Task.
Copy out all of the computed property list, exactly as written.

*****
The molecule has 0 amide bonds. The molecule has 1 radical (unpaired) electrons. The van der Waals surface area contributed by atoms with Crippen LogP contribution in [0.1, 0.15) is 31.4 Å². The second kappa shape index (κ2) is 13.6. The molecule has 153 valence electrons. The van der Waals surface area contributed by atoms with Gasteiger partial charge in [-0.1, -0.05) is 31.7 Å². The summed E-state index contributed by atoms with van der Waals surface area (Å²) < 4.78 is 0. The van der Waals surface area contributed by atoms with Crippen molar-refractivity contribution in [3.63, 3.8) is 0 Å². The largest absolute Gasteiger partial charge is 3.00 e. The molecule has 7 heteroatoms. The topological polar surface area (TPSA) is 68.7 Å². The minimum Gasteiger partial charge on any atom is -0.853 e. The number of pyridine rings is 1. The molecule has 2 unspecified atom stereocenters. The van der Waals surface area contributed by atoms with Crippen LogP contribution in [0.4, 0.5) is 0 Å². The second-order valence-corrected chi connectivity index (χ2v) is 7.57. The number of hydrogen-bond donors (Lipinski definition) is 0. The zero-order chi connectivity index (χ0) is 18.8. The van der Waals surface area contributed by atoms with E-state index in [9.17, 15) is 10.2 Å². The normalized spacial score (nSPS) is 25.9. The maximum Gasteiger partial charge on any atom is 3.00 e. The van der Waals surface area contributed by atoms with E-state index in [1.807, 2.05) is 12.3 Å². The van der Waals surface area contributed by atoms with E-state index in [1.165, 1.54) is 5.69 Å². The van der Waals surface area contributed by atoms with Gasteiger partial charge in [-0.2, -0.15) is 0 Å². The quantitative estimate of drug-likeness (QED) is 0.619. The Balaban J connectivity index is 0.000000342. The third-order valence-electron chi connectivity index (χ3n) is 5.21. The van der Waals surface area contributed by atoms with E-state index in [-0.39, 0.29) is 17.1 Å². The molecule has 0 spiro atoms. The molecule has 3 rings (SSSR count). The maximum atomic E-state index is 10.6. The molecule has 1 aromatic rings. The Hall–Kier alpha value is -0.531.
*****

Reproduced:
The molecule has 0 amide bonds. The molecule has 1 radical (unpaired) electrons. The van der Waals surface area contributed by atoms with Crippen LogP contribution in [0.1, 0.15) is 31.4 Å². The second kappa shape index (κ2) is 13.6. The molecule has 153 valence electrons. The van der Waals surface area contributed by atoms with Gasteiger partial charge in [-0.1, -0.05) is 31.7 Å². The summed E-state index contributed by atoms with van der Waals surface area (Å²) < 4.78 is 0. The van der Waals surface area contributed by atoms with Crippen molar-refractivity contribution in [3.63, 3.8) is 0 Å². The largest absolute Gasteiger partial charge is 3.00 e. The molecule has 7 heteroatoms. The topological polar surface area (TPSA) is 68.7 Å². The minimum Gasteiger partial charge on any atom is -0.853 e. The number of pyridine rings is 1. The molecule has 2 unspecified atom stereocenters. The van der Waals surface area contributed by atoms with Crippen LogP contribution in [0.4, 0.5) is 0 Å². The second-order valence-corrected chi connectivity index (χ2v) is 7.57. The number of hydrogen-bond donors (Lipinski definition) is 0. The zero-order chi connectivity index (χ0) is 18.8. The van der Waals surface area contributed by atoms with E-state index in [9.17, 15) is 10.2 Å². The normalized spacial score (nSPS) is 25.9. The maximum Gasteiger partial charge on any atom is 3.00 e. The van der Waals surface area contributed by atoms with E-state index in [1.807, 2.05) is 12.3 Å². The van der Waals surface area contributed by atoms with E-state index in [1.165, 1.54) is 5.69 Å². The van der Waals surface area contributed by atoms with Gasteiger partial charge in [-0.2, -0.15) is 0 Å². The quantitative estimate of drug-likeness (QED) is 0.619. The Balaban J connectivity index is 0.000000342. The third-order valence-electron chi connectivity index (χ3n) is 5.21. The van der Waals surface area contributed by atoms with E-state index in [-0.39, 0.29) is 17.1 Å². The molecule has 0 spiro atoms. The molecule has 3 rings (SSSR count). The maximum atomic E-state index is 10.6. The molecule has 1 aromatic rings. The Hall–Kier alpha value is -0.531.